Do you love a good suspense thriller? You know the kind of movie or book that leaves you on the edge of your seat wondering what is coming next. I can’t get enough of them. I love trying to figure out how the various characters are interwoven in the story. I especially love it when something happens that I didn’t see coming. If it’s a good one, I’ll watch it or read it multiple times.
One of my favorites is the movie the Tourist, with Johnny Depp and Angelina Jolie. It was a great story line with perfectly cast actors. I think I was particularly fond of the fact that Johnny Depp’s character, Frank, pulled out some Captain Jack Sparrow moves every now and then.
[Spoiler alert!] We bought the movie when it came out and my daughter had friends over to watch it. One friend had never seen it before and when Frank finally revealed that he was Alexander, this guy jumped up and screamed,
Everyone laughed and laughed. He had been drawn into the movie. He took every step with Frank, trying to determine what was going to happen to him and Elise. I knew what was going to happen and I still managed to get sucked into the story.
What if we read Scripture that way?
What if we approached the Word as if we didn’t know the ending.
We would read about angels appearing before people as mind blowing as it really is. In Luke 1:29-33 when Gabriel told Mary,
Do not be afraid, Mary, you have found favor with God. You will be with child and give birth to a son, and you are to give Him the name Jesus. He will be great and will be called the Son of the Most High. The Lord God will give Him the throne of His father David, and He will reign over the house of Jacob forever; His kingdom will never end.”
We would be astounded. To put it in the modern teenage vernacular, we’d say,
Instead, we blow through it and move on to the next scene in the story. Sometimes we read the Bible as if we’re reading a book report. We need to realize, as my friend, Annie Downs likes to say,
No one in the Bible except Jesus knew how their story was going to end.”
Mary didn’t just say okay to Gabriel because she knew how the life of Jesus would play out. Let’s face it, what mother in her right mind would want to give birth to a child knowing he would be murdered by the very people he came to save?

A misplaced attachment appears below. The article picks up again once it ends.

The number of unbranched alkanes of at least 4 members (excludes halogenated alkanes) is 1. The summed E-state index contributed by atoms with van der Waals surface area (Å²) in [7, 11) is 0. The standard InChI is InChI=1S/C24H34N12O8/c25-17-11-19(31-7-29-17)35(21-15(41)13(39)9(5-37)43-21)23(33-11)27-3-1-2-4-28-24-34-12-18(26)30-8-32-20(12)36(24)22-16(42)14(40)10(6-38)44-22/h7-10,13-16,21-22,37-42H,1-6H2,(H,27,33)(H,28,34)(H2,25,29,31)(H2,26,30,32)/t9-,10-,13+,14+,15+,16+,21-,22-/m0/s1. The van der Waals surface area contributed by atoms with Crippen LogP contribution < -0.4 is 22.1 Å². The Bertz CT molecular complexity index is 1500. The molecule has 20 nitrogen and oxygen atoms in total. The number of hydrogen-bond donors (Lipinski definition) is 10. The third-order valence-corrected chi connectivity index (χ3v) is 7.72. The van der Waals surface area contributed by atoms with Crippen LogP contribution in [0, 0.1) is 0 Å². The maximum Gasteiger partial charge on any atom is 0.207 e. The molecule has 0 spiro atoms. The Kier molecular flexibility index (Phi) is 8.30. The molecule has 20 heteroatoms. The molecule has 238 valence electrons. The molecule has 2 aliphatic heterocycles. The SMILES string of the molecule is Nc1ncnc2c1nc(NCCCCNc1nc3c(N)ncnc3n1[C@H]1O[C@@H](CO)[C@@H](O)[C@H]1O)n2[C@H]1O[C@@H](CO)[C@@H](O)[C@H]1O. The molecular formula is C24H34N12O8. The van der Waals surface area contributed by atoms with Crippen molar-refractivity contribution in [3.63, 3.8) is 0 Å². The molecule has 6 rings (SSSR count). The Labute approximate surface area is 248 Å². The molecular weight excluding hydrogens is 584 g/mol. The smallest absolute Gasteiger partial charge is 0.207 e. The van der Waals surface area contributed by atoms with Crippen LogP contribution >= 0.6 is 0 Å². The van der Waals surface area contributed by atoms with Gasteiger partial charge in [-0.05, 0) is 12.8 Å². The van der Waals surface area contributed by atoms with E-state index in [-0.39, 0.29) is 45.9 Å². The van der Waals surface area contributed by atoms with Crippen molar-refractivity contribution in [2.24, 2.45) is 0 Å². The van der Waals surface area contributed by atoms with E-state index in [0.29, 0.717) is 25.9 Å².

We have become so familiar with the Word of God in one sense that we’ve lost the awe and wonder.
Hear me in this, I am speaking to myself as much as I am you, if not more so.
This Christmas, I’m asking the Lord for the gifts of awe and wonder as I read His Word. I don’t want this holiday season to be status quo. I want to be blown away by the magnitude of what The Lord did for us on Christmas day.
He loved us so much that He was willing to set His crown aside for a time, peel back the curtain of heaven and come to earth [John 3:16]. He didn’t come as He deserved, but came as the child of a man and woman of humble beginnings so that all could relate to Him [Mark 6:3]. He declared His birth to shepherds, not ABC News or the rich and famous [Luke 2:9-18].
So many amazing things happened that night and we tend to gloss over because we’ve grown familiar with the story. How many things do we miss day after day, miracles and messages of love from the Father, because they’re so familiar to us?
Will you join me in my quest to stand amazed by the Message and the Messenger this season? It will be the greatest gift we could receive this Christmas.
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